Friday in Hawrelak Park
This post covers last Saturday (Jan 30) and yesterday (Feb 5). On the weekend, we strapped our micro-spikes on and went for a long walk in Whitemud Creek north of Rainbow Valley Road. It was an absolute necessity as the paths are mostly ice after a week of freeze/thaw and some rain. So little snow this year, and since Christmas, a lot of above-zero temperatures.
The walk was great, as usual. I even remembered to bring some seeds and nuts, which were appreciated by the chickadees, nuthatches and of course, the ubiquitous squirrels, or squirrel. Maybe it’s just one. You never know.
Last Saturday feeding the birds in Whitemud
Yesterday, Tom and I went for a lunch hour (+30 minutes) walk down to Hawrelak Park in the bright sunshine. It was beautiful. I mean, really beautiful. Such a nice reprieve from the office. One minute in a hermetically sealed environment and the next, sitting at a picnic table in a squirrel-filled park eating tuna sandwiches and enjoying just being together and outside in the fresh air.
Today, Saturday, is also nice and sunny but it’s very, very windy so no walk. Maybe tomorrow.
Ice, ice baby (in Whitemud north)
A rare but exquisite lunchtime walk to Hawrelak Park today.
My office backs onto Saskatchewan Drive so the path into Emily Murphy and under the Groat Bridge to Hawrelak is easily accessible. But the round trip is about 20 minutes longer than my lunch hour, especially since Tom and I stopped to eat a quick lunch on one of the sun-warmed picnic tables. It was wonderful. Quiet, other than the sounds of chickadees and a single squirrel that was trying to appear busy but was really scouting our lunch. I threw a couple of small pieces of bread in his direction. I should always bring seeds and nuts. You never know when you’re going to meet a worthy squirrel.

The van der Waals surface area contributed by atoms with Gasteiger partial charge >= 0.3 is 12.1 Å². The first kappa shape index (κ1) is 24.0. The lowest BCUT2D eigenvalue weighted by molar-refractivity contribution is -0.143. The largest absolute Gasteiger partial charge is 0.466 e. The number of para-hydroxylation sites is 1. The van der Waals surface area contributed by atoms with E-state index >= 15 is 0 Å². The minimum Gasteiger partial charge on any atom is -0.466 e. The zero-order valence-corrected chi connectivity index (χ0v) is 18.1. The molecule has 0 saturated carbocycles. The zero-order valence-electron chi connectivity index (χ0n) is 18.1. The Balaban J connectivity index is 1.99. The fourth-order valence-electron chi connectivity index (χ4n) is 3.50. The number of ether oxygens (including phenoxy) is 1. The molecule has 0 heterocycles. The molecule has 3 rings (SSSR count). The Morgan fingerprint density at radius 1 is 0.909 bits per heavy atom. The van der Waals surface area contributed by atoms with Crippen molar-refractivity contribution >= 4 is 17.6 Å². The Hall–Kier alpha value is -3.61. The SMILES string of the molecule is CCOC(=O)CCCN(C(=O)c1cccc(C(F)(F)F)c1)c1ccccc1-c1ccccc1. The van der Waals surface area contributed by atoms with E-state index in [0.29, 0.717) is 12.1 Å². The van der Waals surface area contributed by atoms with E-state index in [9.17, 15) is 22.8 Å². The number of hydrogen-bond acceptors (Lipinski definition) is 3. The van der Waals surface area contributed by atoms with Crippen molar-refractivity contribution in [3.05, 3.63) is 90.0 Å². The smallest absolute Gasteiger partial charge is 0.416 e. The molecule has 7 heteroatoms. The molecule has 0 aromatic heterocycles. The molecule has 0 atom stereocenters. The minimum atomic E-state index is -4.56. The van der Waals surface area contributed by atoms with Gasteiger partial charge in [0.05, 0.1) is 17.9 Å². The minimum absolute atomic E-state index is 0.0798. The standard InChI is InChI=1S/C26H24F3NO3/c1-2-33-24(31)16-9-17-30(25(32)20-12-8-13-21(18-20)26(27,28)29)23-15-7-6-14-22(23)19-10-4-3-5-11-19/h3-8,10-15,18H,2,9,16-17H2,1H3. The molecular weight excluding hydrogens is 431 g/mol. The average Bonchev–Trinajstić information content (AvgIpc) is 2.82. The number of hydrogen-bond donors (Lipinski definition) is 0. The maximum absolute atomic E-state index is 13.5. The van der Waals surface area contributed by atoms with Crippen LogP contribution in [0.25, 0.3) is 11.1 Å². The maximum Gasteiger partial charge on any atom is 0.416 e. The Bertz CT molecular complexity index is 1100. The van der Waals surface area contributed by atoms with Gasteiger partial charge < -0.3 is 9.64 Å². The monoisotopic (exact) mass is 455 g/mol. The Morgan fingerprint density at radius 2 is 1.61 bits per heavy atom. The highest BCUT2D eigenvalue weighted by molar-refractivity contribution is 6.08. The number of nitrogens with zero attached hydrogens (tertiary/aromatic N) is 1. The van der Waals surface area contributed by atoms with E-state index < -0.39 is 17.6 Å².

I could have stayed there at the picnic table for the rest of the afternoon.
Attention all magpies with canoes
The trail wasn’t too slippery. The usual January melt is on and we haven’t had much snow this winter so it didn’t take long to turn the sidewalks and side streets into swaths of gray ice. I’ve FINALLY replaced the many pairs of micro-spikes I bought last year with the only type that actually works. $42 bucks from the Running Room but worth every spike. I brought them with me today, but didn’t need them. I was able to stay upright for the entire duration of the walk with my face in the bright sun and my feet firmly planted to the ground.
After I got back to work, my brain quickly shut down. Maybe I was tired, maybe my brain was still in the woods. Whatever it was, I was useless for the rest of the afternoon. It was worth every sunny, squirrel-filled moment.
The mighty Hawrelak lake